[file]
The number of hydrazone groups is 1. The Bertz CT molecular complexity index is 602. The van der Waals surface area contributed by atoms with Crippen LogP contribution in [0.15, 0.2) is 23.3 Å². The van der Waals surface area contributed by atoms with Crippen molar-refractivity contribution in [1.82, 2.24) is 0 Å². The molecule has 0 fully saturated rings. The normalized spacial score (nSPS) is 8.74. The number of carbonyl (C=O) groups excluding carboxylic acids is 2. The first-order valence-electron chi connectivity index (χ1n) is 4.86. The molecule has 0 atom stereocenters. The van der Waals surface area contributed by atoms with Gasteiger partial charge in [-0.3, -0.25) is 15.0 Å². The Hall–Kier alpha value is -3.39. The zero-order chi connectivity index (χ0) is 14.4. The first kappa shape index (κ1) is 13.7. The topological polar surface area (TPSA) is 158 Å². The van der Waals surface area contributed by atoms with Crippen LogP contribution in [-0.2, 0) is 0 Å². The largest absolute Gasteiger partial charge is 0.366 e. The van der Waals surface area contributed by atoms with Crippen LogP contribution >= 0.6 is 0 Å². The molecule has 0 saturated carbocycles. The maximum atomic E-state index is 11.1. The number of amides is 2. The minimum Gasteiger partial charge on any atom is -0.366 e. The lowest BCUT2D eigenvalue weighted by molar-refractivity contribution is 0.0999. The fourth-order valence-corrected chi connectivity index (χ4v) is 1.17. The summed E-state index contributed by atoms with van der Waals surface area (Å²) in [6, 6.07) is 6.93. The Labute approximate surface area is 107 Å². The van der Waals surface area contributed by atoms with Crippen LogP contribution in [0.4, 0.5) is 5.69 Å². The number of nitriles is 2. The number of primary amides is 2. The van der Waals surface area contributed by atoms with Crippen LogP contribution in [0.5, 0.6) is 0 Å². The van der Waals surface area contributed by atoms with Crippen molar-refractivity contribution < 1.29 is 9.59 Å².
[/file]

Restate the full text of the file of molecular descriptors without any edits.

The number of hydrazone groups is 1. The Bertz CT molecular complexity index is 602. The van der Waals surface area contributed by atoms with Crippen LogP contribution in [0.15, 0.2) is 23.3 Å². The van der Waals surface area contributed by atoms with Crippen molar-refractivity contribution in [1.82, 2.24) is 0 Å². The molecule has 0 fully saturated rings. The normalized spacial score (nSPS) is 8.74. The number of carbonyl (C=O) groups excluding carboxylic acids is 2. The first-order valence-electron chi connectivity index (χ1n) is 4.86. The molecule has 0 atom stereocenters. The van der Waals surface area contributed by atoms with Gasteiger partial charge in [-0.3, -0.25) is 15.0 Å². The Hall–Kier alpha value is -3.39. The zero-order chi connectivity index (χ0) is 14.4. The first kappa shape index (κ1) is 13.7. The topological polar surface area (TPSA) is 158 Å². The van der Waals surface area contributed by atoms with Crippen LogP contribution in [-0.2, 0) is 0 Å². The largest absolute Gasteiger partial charge is 0.366 e. The van der Waals surface area contributed by atoms with Crippen LogP contribution >= 0.6 is 0 Å². The molecule has 0 saturated carbocycles. The maximum atomic E-state index is 11.1. The number of amides is 2. The minimum Gasteiger partial charge on any atom is -0.366 e. The lowest BCUT2D eigenvalue weighted by molar-refractivity contribution is 0.0999. The fourth-order valence-corrected chi connectivity index (χ4v) is 1.17. The summed E-state index contributed by atoms with van der Waals surface area (Å²) in [6, 6.07) is 6.93. The Labute approximate surface area is 107 Å². The van der Waals surface area contributed by atoms with Crippen LogP contribution in [0.4, 0.5) is 5.69 Å². The number of nitriles is 2. The number of primary amides is 2. The van der Waals surface area contributed by atoms with Crippen LogP contribution in [0.5, 0.6) is 0 Å². The van der Waals surface area contributed by atoms with Crippen molar-refractivity contribution < 1.29 is 9.59 Å².